In an agreement brokered between McConnell and the White House in 2010, estates worth more than $5 million are exempted and taxed above that amount at 35 percent. Republicans want to maintain that structure, while Democrats want to drop the exemption to $3.5 million and raise the rate on larger estates to 45 percent.

Do you know how many people leave estates valued at more than $3.5 million? Something like 0.01 percent, give or take a bit. This is a tax that’s a huge deal for the super-rich, but completely irrelevant for nearly everyone else, including the merely ordinary rich. And needless to say, all the talk about small businesses and family farms is just a pretense. Virtually no family farms are affected, and the ones that are have extremely generous rules for dealing with estate taxes.

Meanwhile, Republican base voters are super-focused on gay marriage and buying as many guns as they can at Walmart. Because they’re smart!

President Obama this morning on the Republicans “only overriding, unifying theme”

“They say that their biggest priority is making sure that we deal with the deficit in a serious way, but the way they’re behaving is that their only priority is making sure that tax breaks for the wealthiest Americans are protected. That seems to be their only overriding, unifying theme.”

— President Obama, on Meet the Press, blaming Republicans for failing to reach a deal to avert the fiscal cliff.

True.

1947 FBI Memo Re: “It’s A Wonderful Life”

Yesterday vs. today:

1947 FBI Memo Re: “It’s A Wonderful Life”

With regard to the picture “It’s a Wonderful Life”, [redacted] stated in substance that the film represented rather obvious attempts to discredit bankers by casting Lionel Barrymore as a ‘scrooge-type’ so that he would be the most hated man in the picture. This, according to these sources, is a common trick used by Communists. [In] addition, [redacted] stated that, in his opinion, this picture deliberately maligned the upper class, attempting to show the people who had money were mean and despicable characters.”

Related: 

Darden Restaurants promises to keep prices low — by screwing over its employees

The company that owns Red Lobster and Olive Garden is feeling the effects of its well-publicized tantrum plan to not provide its employees — who get paid very low wages — with health insurance coverage. Of course we can expect that Darden’s owners / upper management will continue to receive outlandish salaries and bonuses, because that’s how American capitalism works.  But that has nothing to do with anything… right?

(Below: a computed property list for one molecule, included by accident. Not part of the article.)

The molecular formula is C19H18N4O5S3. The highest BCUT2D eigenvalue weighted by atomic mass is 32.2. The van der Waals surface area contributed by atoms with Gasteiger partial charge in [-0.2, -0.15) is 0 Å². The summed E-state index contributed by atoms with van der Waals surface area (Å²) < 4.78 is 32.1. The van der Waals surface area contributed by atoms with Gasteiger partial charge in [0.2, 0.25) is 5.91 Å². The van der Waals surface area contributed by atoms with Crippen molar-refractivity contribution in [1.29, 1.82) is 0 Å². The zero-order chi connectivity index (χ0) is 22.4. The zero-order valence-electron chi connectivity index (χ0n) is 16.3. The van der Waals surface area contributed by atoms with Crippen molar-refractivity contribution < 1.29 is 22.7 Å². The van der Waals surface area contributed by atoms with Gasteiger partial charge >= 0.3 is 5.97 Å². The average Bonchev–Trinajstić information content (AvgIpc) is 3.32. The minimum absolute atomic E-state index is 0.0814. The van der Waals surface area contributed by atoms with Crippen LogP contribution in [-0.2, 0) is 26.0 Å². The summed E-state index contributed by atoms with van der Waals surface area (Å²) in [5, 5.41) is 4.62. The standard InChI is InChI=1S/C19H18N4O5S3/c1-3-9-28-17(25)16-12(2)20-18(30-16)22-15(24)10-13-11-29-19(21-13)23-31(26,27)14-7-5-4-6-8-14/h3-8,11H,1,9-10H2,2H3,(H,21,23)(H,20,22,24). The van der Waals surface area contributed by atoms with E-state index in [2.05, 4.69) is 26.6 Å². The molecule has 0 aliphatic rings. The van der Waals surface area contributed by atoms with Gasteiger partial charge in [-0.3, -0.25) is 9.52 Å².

How not to succeed in business: Promise to dodge Obamacare mandates — Darden began testing a plan under which it would hire more part-time employees in October, who would work fewer than 40 hours a week. That would exempt the company from the health law’s mandate to provide health insurance coverage to all full-time workers. Separate research from YouGov suggests that other restaurant chains that have recently criticized the Affordable Care Act have seen their favorability dip shortly thereafter… As much as Americans have negative opinions about the larger health-care system, they also tend to have pretty positive views of their own health insurance. Politifact has sifted through this data before, and found that polls that ask Americans whether they’re satisfied with their health-care plan can find upwards of 80 percent of respondents agreeing with them.

NEW YORK (MarketWatch) — Darden Restaurants Inc. shares fell 9% in premarket trades on Tuesday after it said it expects adjusted second-quarter profit of 25 to 26 cents a share. The Orlando, Fla., operator of Olive Garden and Red Lobster eateries was expected to earn 46 cents a share, according to a survey by FactSet.

Sweet, sweet irony

The Atlantic: With 47 percent of the popular vote, Mitt Romney may become the president of nothing more than Ironystan. Yes, the final general-election tally is trickling in and, as fate would have it, Romney’s total might look more like that mythical number after all. Well, according to David Wasserman of the Cook Political report, it’s more like 47.49 and dropping, which, of course rounds down to 47 — the same percentage of Americans he said were moochers and takers in a video that was one of the nails in the coffin of his presidential campaign. […] Wasserman projects that Romney’s vote share will actually head more toward 47 percent flat — 47.1 percent or 47.2 percent — because many of the outstanding ballots in the presidential race come from California and New York, which both voted for Obama by a large margin.”

Memories:

“There are 47 percent of the people who will vote for the president no matter what. All right, there are 47 percent who are with him, who are dependent upon government, who believe that they are victims, who believe the government has a responsibility to care for them, who believe that they are entitled to health care, to food, to housing, to you-name-it. That that’s an entitlement. And the government should give it to them. And they will vote for this president no matter what…These are people who pay no income tax. [M]y job is is not to worry about those people. I’ll never convince them they should take personal responsibility and care for their lives.” — Mitt Romney, May/2012

The high price we all pay for low-wage workers

The consumer is the true job creatornot the one-percent business owners who hoard their profits instead of fairly compensating their workers.